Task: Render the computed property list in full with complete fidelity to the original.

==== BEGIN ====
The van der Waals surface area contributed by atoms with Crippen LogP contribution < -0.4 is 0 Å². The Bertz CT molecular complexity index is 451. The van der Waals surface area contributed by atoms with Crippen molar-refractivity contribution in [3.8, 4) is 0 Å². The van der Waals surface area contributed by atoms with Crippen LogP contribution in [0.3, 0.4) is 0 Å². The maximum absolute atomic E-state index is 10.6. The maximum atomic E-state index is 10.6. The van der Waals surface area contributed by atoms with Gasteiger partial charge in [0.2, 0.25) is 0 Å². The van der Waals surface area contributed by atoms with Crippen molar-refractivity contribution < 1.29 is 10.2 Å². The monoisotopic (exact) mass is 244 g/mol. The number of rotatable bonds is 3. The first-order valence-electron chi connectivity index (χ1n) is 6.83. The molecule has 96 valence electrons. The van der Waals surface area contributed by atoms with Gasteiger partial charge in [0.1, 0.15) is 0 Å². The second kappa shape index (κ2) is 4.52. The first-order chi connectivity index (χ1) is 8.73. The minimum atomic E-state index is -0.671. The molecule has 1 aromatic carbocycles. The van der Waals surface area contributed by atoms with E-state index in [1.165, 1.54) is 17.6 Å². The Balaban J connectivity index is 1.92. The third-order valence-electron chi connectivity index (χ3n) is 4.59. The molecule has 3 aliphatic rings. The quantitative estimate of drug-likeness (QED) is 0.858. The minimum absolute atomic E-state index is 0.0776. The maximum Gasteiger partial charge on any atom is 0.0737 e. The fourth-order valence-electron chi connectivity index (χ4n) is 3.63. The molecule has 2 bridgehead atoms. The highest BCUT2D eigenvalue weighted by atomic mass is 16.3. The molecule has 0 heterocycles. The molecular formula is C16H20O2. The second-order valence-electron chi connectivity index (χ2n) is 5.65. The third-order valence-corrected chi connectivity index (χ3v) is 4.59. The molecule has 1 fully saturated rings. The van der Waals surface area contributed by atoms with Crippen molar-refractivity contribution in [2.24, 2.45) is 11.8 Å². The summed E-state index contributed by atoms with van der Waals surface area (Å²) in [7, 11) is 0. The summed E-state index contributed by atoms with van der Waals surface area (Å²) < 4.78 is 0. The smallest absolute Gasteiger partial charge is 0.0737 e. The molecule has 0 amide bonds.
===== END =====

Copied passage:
The van der Waals surface area contributed by atoms with Crippen LogP contribution < -0.4 is 0 Å². The Bertz CT molecular complexity index is 451. The van der Waals surface area contributed by atoms with Crippen molar-refractivity contribution in [3.8, 4) is 0 Å². The van der Waals surface area contributed by atoms with Crippen LogP contribution in [0.3, 0.4) is 0 Å². The maximum absolute atomic E-state index is 10.6. The maximum atomic E-state index is 10.6. The van der Waals surface area contributed by atoms with Gasteiger partial charge in [0.2, 0.25) is 0 Å². The van der Waals surface area contributed by atoms with Crippen molar-refractivity contribution < 1.29 is 10.2 Å². The monoisotopic (exact) mass is 244 g/mol. The number of rotatable bonds is 3. The first-order valence-electron chi connectivity index (χ1n) is 6.83. The molecule has 96 valence electrons. The van der Waals surface area contributed by atoms with Gasteiger partial charge in [0.1, 0.15) is 0 Å². The second kappa shape index (κ2) is 4.52. The first-order chi connectivity index (χ1) is 8.73. The minimum atomic E-state index is -0.671. The molecule has 1 aromatic carbocycles. The van der Waals surface area contributed by atoms with E-state index in [1.165, 1.54) is 17.6 Å². The Balaban J connectivity index is 1.92. The third-order valence-electron chi connectivity index (χ3n) is 4.59. The molecule has 3 aliphatic rings. The quantitative estimate of drug-likeness (QED) is 0.858. The minimum absolute atomic E-state index is 0.0776. The maximum Gasteiger partial charge on any atom is 0.0737 e. The fourth-order valence-electron chi connectivity index (χ4n) is 3.63. The molecule has 2 bridgehead atoms. The highest BCUT2D eigenvalue weighted by atomic mass is 16.3. The molecule has 0 heterocycles. The molecular formula is C16H20O2. The second-order valence-electron chi connectivity index (χ2n) is 5.65. The third-order valence-corrected chi connectivity index (χ3v) is 4.59. The molecule has 1 fully saturated rings. The van der Waals surface area contributed by atoms with Crippen molar-refractivity contribution in [2.24, 2.45) is 11.8 Å². The summed E-state index contributed by atoms with van der Waals surface area (Å²) in [7, 11) is 0. The summed E-state index contributed by atoms with van der Waals surface area (Å²) < 4.78 is 0. The smallest absolute Gasteiger partial charge is 0.0737 e. The molecule has 0 amide bonds.